CSS::Tiny - Read/Write .css files with as little code as possible SYNOPSIS
# In your .css file H1 { color: blue } H2 { color: red; font-family: Arial } .this, .that { color: yellow } # In your program use CSS::Tiny; # Create a CSS stylesheet my $CSS = CSS::Tiny->new(); # Open a CSS stylesheet $CSS = CSS::Tiny->read( 'style.css' ); # Reading properties my $header_color = $CSS->{H1}->{color}; my $header2_hashref = $CSS->{H2}; my $this_color = $CSS->{'.this'}->{color}; my $that_color = $CSS->{'.that'}->{color}; # Changing styles and properties $CSS->{'.newstyle'} = { color => '#FFFFFF' }; # Add a style $CSS->{H1}->{color} = 'black'; # Change a property delete $CSS->{H2}; # Delete a style # Save a CSS stylesheet $CSS->write( 'style.css' ); # Get the CSS as a <style>...</style> tag $CSS->html; DESCRIPTION
"CSS::Tiny" is a perl class to read and write .css stylesheets with as little code as possible, reducing load time and memory overhead. CSS.pm requires about 2.6 meg or ram to load, which is a large amount of overhead if you only want to do trivial things. Memory usage is normally scoffed at in Perl, but in my opinion should be at least kept in mind. This module is primarily for reading and writing simple files, and anything we write shouldn't need to have documentation/comments. If you need something with more power, move up to CSS.pm. With the increasing complexity of CSS, this is becoming more common, but many situations can still live with simple CSS files. CSS Feature Support "CSS::Tiny" supports grouped styles of the form "this, that { color: blue }" correctly when reading, ungrouping them into the hash structure. However, it will not restore the grouping should you write the file back out. In this case, an entry in the original file of the form H1, H2 { color: blue } would become H1 { color: blue } H2 { color: blue } "CSS::Tiny" handles nested styles of the form "P EM { color: red }" in reads and writes correctly, making the property available in the form $CSS->{'P EM'}->{color} "CSS::Tiny" ignores comments of the form "/* comment */" on read correctly, however these comments will not be written back out to the file. CSS FILE SYNTAX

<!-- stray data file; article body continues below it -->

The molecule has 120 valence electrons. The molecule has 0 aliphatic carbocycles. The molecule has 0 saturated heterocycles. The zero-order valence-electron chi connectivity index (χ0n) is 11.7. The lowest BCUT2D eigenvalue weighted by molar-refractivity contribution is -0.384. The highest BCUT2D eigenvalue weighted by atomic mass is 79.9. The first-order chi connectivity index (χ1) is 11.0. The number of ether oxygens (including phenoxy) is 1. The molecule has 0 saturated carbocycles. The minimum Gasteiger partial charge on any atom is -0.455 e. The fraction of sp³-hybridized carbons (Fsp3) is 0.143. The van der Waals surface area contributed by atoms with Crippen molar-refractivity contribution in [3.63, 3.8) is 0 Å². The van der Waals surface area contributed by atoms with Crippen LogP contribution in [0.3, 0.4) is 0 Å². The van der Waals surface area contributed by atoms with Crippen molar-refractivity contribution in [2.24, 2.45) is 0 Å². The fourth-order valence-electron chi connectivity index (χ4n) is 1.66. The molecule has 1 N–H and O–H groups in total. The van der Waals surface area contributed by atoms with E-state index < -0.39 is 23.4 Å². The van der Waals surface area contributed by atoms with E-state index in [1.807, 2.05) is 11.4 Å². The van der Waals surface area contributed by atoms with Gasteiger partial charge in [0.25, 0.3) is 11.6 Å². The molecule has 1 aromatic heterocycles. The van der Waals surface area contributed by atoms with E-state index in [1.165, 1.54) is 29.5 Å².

Files are written in a relatively human-orientated form, as follows: H1 { color: blue; } .this { color: red; font-size: 10px; } P EM { color: yellow; } When reading and writing, all property descriptors, for example "color" and "font-size" in the example above, are converted to lower case. As an example, take the following CSS. P { Font-Family: Verdana; } To get the value 'Verdana' from the object $CSS, you should reference the key "$CSS->{P}->{font-family}". METHODS